Pope warns Lutherans of Christian challenge
ERFURT, Germany (Reuters) - Pope Benedict, visiting the German monastery where Martin Luther lived before launching the Reformation, warned his Lutheran hosts on Friday that what he called "a new form of Christianity" posed a challenge to mainline Protestants and Catholics alike.
While not naming them, it was clear that the pope, whose visit to this small city south of Berlin was sparsely attended, was referring to the evangelical and Pentecostal churches which have been attracting converts from more established churches, especially in Third World countries.
"Faced with a new form of Christianity, which is spreading with overpowering missionary dynamism, sometimes in frightening ways, the mainstream Christian denominations often seem at a loss," the pope said on the second day of his third trip to his homeland as pontiff.
"This is a form of Christianity with little institutional depth, little rationality and even less dogmatic content, and with little stability. This worldwide phenomenon poses a question to us all: what is this new form of Christianity saying to us, for better and for worse?"
The pope's visit to Germany has come at a time when record numbers of the faithful have quit the pews in the past year, in part to protest against clerical sex abuse of youths. About 181,000 disenchanted Catholics left the German Church in 2010.
Benedict appealed for unity between Roman Catholics and Protestants, who began their split from the church in the 16th century with the posting by Luther, who lived in Erfurt as a Catholic monk, of his 95 Theses in 1517.
At the same time, he deflected appeals from Protestants for a relaxation of rules barring them from participating in Catholic communion.
He said it was a "political misunderstanding" to think he would come with an "ecumenical gift" such as permission for Protestants to receive the Catholic eucharist.
Germany's top Protestant bishop urged the pontiff to take "real steps for reconciliation" in advance of the upcoming 500th anniversary of the Reformation in 2017, which the Protestants would like to mark with Catholic participation.
Luther is "as a hinge between our two churches, because he belongs to both," said Lutheran Bishop Nikolaus Schneider, head of the Evangelical Church in Germany (EKD. "It is time to heal the memories of the mutual injuries in the Reformation period and the subsequent history of our Churches."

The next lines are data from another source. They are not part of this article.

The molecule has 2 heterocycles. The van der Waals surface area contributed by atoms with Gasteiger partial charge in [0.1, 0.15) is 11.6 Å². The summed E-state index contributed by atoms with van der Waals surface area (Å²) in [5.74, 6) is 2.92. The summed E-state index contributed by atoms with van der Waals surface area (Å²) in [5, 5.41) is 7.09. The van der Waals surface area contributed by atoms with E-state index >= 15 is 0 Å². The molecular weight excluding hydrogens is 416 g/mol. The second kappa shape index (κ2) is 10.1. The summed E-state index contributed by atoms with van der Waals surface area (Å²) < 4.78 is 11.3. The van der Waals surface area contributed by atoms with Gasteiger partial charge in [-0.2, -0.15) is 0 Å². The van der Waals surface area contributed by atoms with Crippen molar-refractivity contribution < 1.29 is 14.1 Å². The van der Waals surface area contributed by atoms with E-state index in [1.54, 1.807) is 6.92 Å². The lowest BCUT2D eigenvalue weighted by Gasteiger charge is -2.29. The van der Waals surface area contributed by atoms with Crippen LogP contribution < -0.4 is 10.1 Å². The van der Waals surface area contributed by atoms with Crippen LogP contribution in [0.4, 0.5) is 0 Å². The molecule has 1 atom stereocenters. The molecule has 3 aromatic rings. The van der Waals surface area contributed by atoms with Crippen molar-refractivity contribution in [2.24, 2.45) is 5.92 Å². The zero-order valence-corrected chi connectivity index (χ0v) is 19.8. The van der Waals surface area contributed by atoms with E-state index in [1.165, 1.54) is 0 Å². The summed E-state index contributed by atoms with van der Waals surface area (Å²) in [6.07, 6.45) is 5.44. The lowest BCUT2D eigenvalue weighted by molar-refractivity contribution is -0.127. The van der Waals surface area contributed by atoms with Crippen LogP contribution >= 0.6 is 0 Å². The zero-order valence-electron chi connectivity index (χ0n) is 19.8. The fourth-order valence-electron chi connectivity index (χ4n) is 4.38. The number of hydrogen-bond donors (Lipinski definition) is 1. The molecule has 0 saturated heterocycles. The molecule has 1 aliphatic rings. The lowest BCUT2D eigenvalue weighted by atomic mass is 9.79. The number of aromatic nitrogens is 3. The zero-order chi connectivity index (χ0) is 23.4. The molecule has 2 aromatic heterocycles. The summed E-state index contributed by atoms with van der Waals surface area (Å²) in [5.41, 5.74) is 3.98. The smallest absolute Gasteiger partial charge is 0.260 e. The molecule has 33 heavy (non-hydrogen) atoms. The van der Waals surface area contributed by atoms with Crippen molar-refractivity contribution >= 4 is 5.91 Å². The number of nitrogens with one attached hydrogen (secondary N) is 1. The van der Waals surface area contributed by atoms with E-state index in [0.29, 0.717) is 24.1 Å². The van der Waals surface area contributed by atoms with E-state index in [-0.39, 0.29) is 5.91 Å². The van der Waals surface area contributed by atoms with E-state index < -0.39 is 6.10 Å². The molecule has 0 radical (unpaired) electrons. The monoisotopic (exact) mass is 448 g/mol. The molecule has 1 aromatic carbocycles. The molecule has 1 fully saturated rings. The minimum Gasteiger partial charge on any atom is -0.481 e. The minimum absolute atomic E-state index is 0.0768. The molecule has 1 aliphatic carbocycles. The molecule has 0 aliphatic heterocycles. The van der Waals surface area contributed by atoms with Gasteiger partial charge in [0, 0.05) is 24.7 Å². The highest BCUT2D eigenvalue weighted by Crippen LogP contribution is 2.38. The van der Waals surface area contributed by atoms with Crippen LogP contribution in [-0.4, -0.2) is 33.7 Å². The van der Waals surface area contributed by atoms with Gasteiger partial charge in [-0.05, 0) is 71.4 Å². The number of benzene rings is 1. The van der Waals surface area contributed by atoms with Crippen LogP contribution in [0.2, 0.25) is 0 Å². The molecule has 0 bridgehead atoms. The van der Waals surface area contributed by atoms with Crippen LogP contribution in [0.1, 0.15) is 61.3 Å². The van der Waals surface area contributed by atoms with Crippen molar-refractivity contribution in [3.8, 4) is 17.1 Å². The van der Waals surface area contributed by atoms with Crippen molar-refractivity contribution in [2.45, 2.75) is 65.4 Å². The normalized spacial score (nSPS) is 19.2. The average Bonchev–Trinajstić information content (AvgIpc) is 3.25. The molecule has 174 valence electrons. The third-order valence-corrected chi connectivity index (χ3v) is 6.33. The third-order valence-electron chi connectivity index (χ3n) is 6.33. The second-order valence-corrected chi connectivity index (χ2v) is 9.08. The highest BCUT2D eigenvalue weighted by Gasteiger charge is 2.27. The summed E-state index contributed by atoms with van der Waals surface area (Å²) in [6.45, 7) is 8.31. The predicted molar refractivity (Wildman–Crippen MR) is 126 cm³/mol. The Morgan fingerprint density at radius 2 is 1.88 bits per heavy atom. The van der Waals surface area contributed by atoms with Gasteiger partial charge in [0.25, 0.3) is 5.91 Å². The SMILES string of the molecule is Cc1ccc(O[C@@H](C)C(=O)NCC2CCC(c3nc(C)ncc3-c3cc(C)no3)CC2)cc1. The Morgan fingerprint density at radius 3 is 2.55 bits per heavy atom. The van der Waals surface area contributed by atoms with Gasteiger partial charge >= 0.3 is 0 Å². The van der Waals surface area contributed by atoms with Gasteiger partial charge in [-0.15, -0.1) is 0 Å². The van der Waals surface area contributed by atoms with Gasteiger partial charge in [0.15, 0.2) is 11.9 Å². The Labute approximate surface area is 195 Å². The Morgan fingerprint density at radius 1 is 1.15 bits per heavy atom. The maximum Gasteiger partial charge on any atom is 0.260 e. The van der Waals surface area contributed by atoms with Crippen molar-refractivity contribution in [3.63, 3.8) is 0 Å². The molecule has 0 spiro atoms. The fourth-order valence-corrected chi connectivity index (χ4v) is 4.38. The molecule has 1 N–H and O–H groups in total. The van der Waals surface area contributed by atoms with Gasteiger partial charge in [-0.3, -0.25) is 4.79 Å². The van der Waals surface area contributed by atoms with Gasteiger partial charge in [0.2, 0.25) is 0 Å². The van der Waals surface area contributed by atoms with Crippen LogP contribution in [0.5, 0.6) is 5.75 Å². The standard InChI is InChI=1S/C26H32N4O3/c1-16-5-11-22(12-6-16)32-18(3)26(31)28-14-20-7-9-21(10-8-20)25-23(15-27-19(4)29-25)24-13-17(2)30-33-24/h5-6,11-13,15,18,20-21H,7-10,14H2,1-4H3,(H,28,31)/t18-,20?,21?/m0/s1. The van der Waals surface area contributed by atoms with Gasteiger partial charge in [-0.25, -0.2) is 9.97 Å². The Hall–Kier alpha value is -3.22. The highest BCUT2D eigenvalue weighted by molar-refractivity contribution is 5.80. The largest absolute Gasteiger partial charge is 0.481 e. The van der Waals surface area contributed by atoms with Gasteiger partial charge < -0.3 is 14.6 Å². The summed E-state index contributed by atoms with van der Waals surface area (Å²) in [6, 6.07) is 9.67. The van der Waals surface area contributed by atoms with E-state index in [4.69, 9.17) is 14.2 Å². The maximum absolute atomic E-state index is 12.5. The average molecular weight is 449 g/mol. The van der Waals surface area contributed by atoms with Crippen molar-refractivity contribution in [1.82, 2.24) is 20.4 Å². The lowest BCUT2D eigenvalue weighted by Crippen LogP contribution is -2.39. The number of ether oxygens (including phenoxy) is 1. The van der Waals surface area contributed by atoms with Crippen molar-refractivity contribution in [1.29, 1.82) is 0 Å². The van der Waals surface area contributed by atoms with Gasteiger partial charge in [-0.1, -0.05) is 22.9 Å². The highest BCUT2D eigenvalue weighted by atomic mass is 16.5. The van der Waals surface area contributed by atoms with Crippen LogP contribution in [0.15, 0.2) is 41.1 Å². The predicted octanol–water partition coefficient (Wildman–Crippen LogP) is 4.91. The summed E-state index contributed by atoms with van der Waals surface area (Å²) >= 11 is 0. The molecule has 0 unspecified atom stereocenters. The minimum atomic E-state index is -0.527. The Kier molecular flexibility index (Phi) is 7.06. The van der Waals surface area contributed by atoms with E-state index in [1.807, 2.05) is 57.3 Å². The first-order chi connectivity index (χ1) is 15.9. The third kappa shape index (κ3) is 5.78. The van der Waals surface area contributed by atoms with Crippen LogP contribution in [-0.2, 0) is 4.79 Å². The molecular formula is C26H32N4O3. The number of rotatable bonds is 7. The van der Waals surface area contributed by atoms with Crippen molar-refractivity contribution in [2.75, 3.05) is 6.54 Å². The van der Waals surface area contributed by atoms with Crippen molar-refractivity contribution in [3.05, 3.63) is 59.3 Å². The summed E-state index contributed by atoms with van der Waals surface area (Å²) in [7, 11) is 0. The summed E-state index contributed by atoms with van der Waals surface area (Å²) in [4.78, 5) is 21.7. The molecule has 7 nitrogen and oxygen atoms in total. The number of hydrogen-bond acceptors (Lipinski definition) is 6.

Chancellor Angela Merkel, daughter of a Lutheran pastor, attended the service highlighted by interludes of sacred organ music by Johann Sebastian Bach and other German composers.
But in other respects Erfurt, in a traditionally Lutheran and atheist region, gave the pope a cool reception. There were few posters or banners announcing his presence. Strict security measures in central Erfurt may have also kept the curious away.
Two pensioners who travelled from mostly Catholic Bavaria to see the pope were surprised at the thin turnout. "It's completely empty here, perhaps because this is former East Germany so there are more atheists," said Anton Messer.
In a shop near the cathedral, atheist Dagmar Schneidert said: "I don't know anyone who is enthusiastic about the visit, only 7 percent of people in Erfurt are Catholic anyway. It's wasted money that could be used for something more meaningful."
The pope is due to hold an open-air Mass in central Erfurt on Saturday that Church officials expect 85,000 faithful.
Before leaving Berlin, Benedict met leaders of Germany's four million Muslims and pledged cooperation with them as long as they respect Germany's constitution and the limits it sets on pluralism. Angela Merkel warned Muslims last year that sharia, Islamic law, had no place in Germany.
Muslim leaders praised the pope for confirming through the meeting that Islam was now a part of German society. But they said their loyalty to the constitution was never in question.
"As Muslims in Germany, we have always said that we see the German constitution as a good basis for peaceful life together," Bekir Alboga, head of interreligious dialogue for the Turkish mosque association DITIB, told Reuters after meeting the pope.
Aiman Mazyek, chairman of the Central Council of Muslims in Germany, told reporters: "My impression was that the pope wants to launch a new era of dialogue with Muslims."
Alboga said the pope's short address also represented a change from his controversial 2006 speech in Regensburg, where his use of a Byzantine emperor's quote about Islam being violent and irrational sparked heated protests across the Muslim world.
"The pope has now chosen a new approach in his meeting with Muslims," he said. "I think one must look to the future and see where the possibilities for good cooperation are."
The Bavarian-born pontiff began his third and most challenging visit to his homeland on Thursday with an address to parliament and an open-air Mass at Berlin's Olympic Stadium.
About 8,000 people protested in central Berlin against his conservative moral teachings and the clerical sexual abuse scandals shaking the Church. Almost 100 left-wing deputies boycotted his speech to the Bundestag lower house of parliament.
(Writing by Philip Pullella and Tom Heneghan; Editing by Michael Roddy)
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